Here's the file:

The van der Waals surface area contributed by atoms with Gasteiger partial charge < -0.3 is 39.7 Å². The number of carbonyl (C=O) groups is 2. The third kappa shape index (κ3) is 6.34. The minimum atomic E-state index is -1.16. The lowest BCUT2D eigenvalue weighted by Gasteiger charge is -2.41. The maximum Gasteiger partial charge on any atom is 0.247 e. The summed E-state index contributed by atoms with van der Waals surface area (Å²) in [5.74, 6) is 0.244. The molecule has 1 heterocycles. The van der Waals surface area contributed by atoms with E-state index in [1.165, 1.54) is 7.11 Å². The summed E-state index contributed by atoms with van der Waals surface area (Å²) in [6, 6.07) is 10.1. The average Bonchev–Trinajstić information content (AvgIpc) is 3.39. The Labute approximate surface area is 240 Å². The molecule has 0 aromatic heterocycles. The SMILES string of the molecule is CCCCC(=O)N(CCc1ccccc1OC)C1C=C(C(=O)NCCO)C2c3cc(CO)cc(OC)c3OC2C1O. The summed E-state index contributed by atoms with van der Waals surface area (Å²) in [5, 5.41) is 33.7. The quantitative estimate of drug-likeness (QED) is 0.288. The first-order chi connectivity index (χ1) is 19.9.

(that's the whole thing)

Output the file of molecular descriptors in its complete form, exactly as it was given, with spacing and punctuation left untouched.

The van der Waals surface area contributed by atoms with Gasteiger partial charge < -0.3 is 39.7 Å². The number of carbonyl (C=O) groups is 2. The third kappa shape index (κ3) is 6.34. The minimum atomic E-state index is -1.16. The lowest BCUT2D eigenvalue weighted by Gasteiger charge is -2.41. The maximum Gasteiger partial charge on any atom is 0.247 e. The summed E-state index contributed by atoms with van der Waals surface area (Å²) in [5.74, 6) is 0.244. The molecule has 1 heterocycles. The van der Waals surface area contributed by atoms with E-state index in [1.165, 1.54) is 7.11 Å². The summed E-state index contributed by atoms with van der Waals surface area (Å²) in [6, 6.07) is 10.1. The average Bonchev–Trinajstić information content (AvgIpc) is 3.39. The Labute approximate surface area is 240 Å². The molecule has 0 aromatic heterocycles. The SMILES string of the molecule is CCCCC(=O)N(CCc1ccccc1OC)C1C=C(C(=O)NCCO)C2c3cc(CO)cc(OC)c3OC2C1O. The summed E-state index contributed by atoms with van der Waals surface area (Å²) in [5, 5.41) is 33.7. The quantitative estimate of drug-likeness (QED) is 0.288. The first-order chi connectivity index (χ1) is 19.9.